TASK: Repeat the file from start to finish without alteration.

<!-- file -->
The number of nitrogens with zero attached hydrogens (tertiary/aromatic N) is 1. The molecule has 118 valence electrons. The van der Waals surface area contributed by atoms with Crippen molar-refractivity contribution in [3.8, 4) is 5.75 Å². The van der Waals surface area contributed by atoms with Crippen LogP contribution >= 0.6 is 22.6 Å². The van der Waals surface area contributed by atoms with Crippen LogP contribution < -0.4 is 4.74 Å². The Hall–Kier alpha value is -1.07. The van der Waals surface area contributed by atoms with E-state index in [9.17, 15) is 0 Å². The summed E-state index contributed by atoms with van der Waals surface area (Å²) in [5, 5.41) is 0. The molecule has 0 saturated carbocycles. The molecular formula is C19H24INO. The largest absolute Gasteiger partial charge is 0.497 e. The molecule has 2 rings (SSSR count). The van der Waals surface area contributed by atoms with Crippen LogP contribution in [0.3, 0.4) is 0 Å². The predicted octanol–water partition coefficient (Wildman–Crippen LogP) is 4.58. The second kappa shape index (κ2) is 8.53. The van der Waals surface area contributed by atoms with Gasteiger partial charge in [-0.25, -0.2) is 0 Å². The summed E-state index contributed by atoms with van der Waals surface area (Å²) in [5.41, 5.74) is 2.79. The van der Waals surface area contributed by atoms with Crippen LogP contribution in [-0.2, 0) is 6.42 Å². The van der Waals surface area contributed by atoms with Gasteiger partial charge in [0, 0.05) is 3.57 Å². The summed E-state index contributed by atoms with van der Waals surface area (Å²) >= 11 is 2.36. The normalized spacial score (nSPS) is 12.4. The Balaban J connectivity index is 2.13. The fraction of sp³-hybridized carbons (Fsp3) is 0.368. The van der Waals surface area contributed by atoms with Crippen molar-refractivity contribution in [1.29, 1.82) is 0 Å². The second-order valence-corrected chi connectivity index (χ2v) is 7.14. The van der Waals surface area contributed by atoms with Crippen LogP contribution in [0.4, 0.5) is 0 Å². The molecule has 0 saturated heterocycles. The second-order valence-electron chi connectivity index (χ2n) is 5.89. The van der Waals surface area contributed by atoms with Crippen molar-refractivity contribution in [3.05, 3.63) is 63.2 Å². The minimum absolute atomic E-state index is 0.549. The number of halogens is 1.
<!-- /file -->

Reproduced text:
The number of nitrogens with zero attached hydrogens (tertiary/aromatic N) is 1. The molecule has 118 valence electrons. The van der Waals surface area contributed by atoms with Crippen molar-refractivity contribution in [3.8, 4) is 5.75 Å². The van der Waals surface area contributed by atoms with Crippen LogP contribution >= 0.6 is 22.6 Å². The van der Waals surface area contributed by atoms with Crippen LogP contribution < -0.4 is 4.74 Å². The Hall–Kier alpha value is -1.07. The van der Waals surface area contributed by atoms with E-state index in [9.17, 15) is 0 Å². The summed E-state index contributed by atoms with van der Waals surface area (Å²) in [5, 5.41) is 0. The molecule has 0 saturated carbocycles. The molecular formula is C19H24INO. The largest absolute Gasteiger partial charge is 0.497 e. The molecule has 2 rings (SSSR count). The van der Waals surface area contributed by atoms with Crippen LogP contribution in [0.3, 0.4) is 0 Å². The predicted octanol–water partition coefficient (Wildman–Crippen LogP) is 4.58. The second kappa shape index (κ2) is 8.53. The van der Waals surface area contributed by atoms with Gasteiger partial charge in [-0.25, -0.2) is 0 Å². The summed E-state index contributed by atoms with van der Waals surface area (Å²) in [5.41, 5.74) is 2.79. The van der Waals surface area contributed by atoms with Crippen LogP contribution in [-0.2, 0) is 6.42 Å². The van der Waals surface area contributed by atoms with Gasteiger partial charge in [0, 0.05) is 3.57 Å². The summed E-state index contributed by atoms with van der Waals surface area (Å²) >= 11 is 2.36. The normalized spacial score (nSPS) is 12.4. The Balaban J connectivity index is 2.13. The fraction of sp³-hybridized carbons (Fsp3) is 0.368. The van der Waals surface area contributed by atoms with Crippen molar-refractivity contribution in [1.29, 1.82) is 0 Å². The second-order valence-corrected chi connectivity index (χ2v) is 7.14. The van der Waals surface area contributed by atoms with Crippen LogP contribution in [0.4, 0.5) is 0 Å². The molecule has 0 saturated heterocycles. The second-order valence-electron chi connectivity index (χ2n) is 5.89. The van der Waals surface area contributed by atoms with Crippen molar-refractivity contribution in [3.05, 3.63) is 63.2 Å². The minimum absolute atomic E-state index is 0.549. The number of halogens is 1.